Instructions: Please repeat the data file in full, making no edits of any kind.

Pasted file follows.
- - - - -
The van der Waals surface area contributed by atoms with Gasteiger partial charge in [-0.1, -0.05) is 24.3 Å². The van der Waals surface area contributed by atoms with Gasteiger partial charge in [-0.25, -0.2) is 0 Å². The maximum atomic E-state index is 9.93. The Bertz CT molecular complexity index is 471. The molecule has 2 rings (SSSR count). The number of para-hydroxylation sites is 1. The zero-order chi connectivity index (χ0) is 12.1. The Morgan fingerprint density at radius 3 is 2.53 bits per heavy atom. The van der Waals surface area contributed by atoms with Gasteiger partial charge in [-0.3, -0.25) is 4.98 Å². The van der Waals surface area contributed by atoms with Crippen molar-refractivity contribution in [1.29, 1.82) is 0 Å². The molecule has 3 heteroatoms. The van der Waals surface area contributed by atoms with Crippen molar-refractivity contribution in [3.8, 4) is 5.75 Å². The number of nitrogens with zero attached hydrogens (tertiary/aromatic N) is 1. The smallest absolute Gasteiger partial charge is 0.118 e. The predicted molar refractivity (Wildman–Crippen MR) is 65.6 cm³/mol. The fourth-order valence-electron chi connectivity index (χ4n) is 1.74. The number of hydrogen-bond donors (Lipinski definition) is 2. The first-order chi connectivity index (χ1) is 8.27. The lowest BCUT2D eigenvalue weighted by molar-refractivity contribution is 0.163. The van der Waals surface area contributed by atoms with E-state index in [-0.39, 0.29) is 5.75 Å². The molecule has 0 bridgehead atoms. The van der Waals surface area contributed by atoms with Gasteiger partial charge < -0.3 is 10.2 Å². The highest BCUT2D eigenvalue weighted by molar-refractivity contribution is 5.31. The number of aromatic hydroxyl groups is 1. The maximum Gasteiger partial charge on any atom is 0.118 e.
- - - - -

The van der Waals surface area contributed by atoms with Gasteiger partial charge in [-0.1, -0.05) is 24.3 Å². The van der Waals surface area contributed by atoms with Gasteiger partial charge in [-0.25, -0.2) is 0 Å². The maximum atomic E-state index is 9.93. The Bertz CT molecular complexity index is 471. The molecule has 2 rings (SSSR count). The number of para-hydroxylation sites is 1. The zero-order chi connectivity index (χ0) is 12.1. The Morgan fingerprint density at radius 3 is 2.53 bits per heavy atom. The van der Waals surface area contributed by atoms with Gasteiger partial charge in [-0.3, -0.25) is 4.98 Å². The van der Waals surface area contributed by atoms with Crippen molar-refractivity contribution in [1.29, 1.82) is 0 Å². The molecule has 3 heteroatoms. The van der Waals surface area contributed by atoms with Crippen molar-refractivity contribution in [3.8, 4) is 5.75 Å². The number of nitrogens with zero attached hydrogens (tertiary/aromatic N) is 1. The smallest absolute Gasteiger partial charge is 0.118 e. The predicted molar refractivity (Wildman–Crippen MR) is 65.6 cm³/mol. The fourth-order valence-electron chi connectivity index (χ4n) is 1.74. The number of hydrogen-bond donors (Lipinski definition) is 2. The first-order chi connectivity index (χ1) is 8.27. The lowest BCUT2D eigenvalue weighted by molar-refractivity contribution is 0.163. The van der Waals surface area contributed by atoms with E-state index in [-0.39, 0.29) is 5.75 Å². The molecule has 0 bridgehead atoms. The van der Waals surface area contributed by atoms with Gasteiger partial charge < -0.3 is 10.2 Å². The highest BCUT2D eigenvalue weighted by molar-refractivity contribution is 5.31. The number of aromatic hydroxyl groups is 1. The maximum Gasteiger partial charge on any atom is 0.118 e.